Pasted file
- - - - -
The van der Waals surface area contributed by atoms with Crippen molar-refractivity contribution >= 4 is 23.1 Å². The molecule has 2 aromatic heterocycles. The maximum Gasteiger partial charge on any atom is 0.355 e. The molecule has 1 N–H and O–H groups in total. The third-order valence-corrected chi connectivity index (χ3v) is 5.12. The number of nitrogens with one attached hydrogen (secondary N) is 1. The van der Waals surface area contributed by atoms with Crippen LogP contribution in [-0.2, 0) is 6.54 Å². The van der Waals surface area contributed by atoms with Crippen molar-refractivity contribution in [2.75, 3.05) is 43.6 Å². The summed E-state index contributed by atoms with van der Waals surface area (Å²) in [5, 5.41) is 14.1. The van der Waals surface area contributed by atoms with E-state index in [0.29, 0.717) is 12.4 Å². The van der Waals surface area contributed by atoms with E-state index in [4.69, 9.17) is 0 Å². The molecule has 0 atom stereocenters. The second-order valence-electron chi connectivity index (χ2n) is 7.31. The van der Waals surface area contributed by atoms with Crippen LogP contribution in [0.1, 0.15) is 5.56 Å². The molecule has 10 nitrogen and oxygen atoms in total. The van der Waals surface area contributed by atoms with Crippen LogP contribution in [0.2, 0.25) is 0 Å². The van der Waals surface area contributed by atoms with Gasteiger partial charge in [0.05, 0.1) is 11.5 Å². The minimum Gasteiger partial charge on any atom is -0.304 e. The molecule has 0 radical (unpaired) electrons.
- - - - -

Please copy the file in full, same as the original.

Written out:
The van der Waals surface area contributed by atoms with Crippen molar-refractivity contribution >= 4 is 23.1 Å². The molecule has 2 aromatic heterocycles. The maximum Gasteiger partial charge on any atom is 0.355 e. The molecule has 1 N–H and O–H groups in total. The third-order valence-corrected chi connectivity index (χ3v) is 5.12. The number of nitrogens with one attached hydrogen (secondary N) is 1. The van der Waals surface area contributed by atoms with Crippen LogP contribution in [-0.2, 0) is 6.54 Å². The van der Waals surface area contributed by atoms with Crippen molar-refractivity contribution in [2.75, 3.05) is 43.6 Å². The summed E-state index contributed by atoms with van der Waals surface area (Å²) in [5, 5.41) is 14.1. The van der Waals surface area contributed by atoms with E-state index in [0.29, 0.717) is 12.4 Å². The van der Waals surface area contributed by atoms with E-state index in [4.69, 9.17) is 0 Å². The molecule has 0 atom stereocenters. The second-order valence-electron chi connectivity index (χ2n) is 7.31. The van der Waals surface area contributed by atoms with Crippen LogP contribution in [0.1, 0.15) is 5.56 Å². The molecule has 10 nitrogen and oxygen atoms in total. The van der Waals surface area contributed by atoms with Crippen LogP contribution in [0.2, 0.25) is 0 Å². The van der Waals surface area contributed by atoms with Gasteiger partial charge in [0.05, 0.1) is 11.5 Å². The minimum Gasteiger partial charge on any atom is -0.304 e. The molecule has 0 radical (unpaired) electrons.